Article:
Author(s): Jeschke MG, Bolder U, Finnerty CC, Przkora R, Mller U,
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Abstract BACKGROUND: A severe burn injury is associated with an impairment of gut mucosal integrity and function, which is due to increases in small-bowel epithelial cell apoptosis and decreases in cell proliferation. Hepatocyte growth factor (HGF) was shown to improve regeneration in the liver, mesentery, and skin. The purpose of this study was to determine whether HGF can improve small-bowel homeostasis after injury and the cellular mechanisms by which these changes occur. METHODS: Rats were pair-fed, underwent thermal trauma, and received saline (0.9\% NaCl; n = 28) or HGF (200 microg/kg iv every 12 hours, n = 28). Small intestine and serum were taken at 1, 2, 5, and 7 days after injury. Measures were mucosal apoptosis, proliferation, villous morphology, and apoptotic and proliferative mediators, such as caspase-3 and caspase-7, Fas and Fas-ligand, Bcl-2, and Bax. In addition, serum cytokines were determined. RESULTS: Gut epithelial cell apoptosis was increased in the saline and HGF groups after the thermal injury. Despite an increase in serum tumor necrosis factor-alpha and interleukin-1beta, HGF did not affect small-bowel cell apoptosis, but it improved proliferation at days 1 and 2 after injury, which was associated with increased villous height and cell per villous, compared with saline controls, P < .05. Increased mucosal cell proliferation was associated with increased Bcl-2 in the HGF group, P < .05. HGF had no effect on apoptotic mediators, such as Fas, Fas-L, or caspase-3 and caspase-7. CONCLUSIONS: HGF improves small-bowel morphology after a severe burn by increasing mucosal Bcl-2 and, concomitantly, small-bowel epithelial cell proliferation.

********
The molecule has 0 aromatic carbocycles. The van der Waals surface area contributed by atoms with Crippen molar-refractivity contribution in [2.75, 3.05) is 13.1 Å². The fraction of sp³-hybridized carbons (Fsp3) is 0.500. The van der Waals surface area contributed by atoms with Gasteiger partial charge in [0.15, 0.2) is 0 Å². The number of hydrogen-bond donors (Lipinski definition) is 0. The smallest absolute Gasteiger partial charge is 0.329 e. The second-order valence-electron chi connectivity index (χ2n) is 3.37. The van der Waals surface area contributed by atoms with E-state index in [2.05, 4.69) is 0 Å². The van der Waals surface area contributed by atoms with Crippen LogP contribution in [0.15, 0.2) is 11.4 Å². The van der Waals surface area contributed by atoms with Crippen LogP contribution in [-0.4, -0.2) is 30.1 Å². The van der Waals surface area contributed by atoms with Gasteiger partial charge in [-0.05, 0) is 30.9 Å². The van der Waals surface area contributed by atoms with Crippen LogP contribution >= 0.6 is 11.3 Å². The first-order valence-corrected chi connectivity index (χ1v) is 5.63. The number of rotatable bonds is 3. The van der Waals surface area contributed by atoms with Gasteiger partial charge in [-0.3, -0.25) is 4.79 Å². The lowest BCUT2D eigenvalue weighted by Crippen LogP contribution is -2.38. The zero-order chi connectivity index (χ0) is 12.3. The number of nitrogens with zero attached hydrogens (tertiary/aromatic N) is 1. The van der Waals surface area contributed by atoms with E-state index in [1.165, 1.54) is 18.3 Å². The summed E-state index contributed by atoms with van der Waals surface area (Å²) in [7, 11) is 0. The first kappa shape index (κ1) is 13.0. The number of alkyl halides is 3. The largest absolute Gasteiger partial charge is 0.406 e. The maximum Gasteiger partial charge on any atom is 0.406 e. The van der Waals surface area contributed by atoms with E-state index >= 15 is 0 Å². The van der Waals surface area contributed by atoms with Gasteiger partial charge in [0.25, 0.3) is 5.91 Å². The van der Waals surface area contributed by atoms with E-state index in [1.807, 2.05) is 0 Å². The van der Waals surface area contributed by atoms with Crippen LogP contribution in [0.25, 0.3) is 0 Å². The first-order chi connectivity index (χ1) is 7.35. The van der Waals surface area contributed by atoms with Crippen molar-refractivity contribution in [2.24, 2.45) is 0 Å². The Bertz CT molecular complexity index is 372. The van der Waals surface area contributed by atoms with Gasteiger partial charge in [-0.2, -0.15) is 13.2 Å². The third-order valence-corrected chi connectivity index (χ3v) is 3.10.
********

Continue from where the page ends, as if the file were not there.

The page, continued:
This article was published in Surgery
and referenced in Journal of Clinical & Cellular Immunology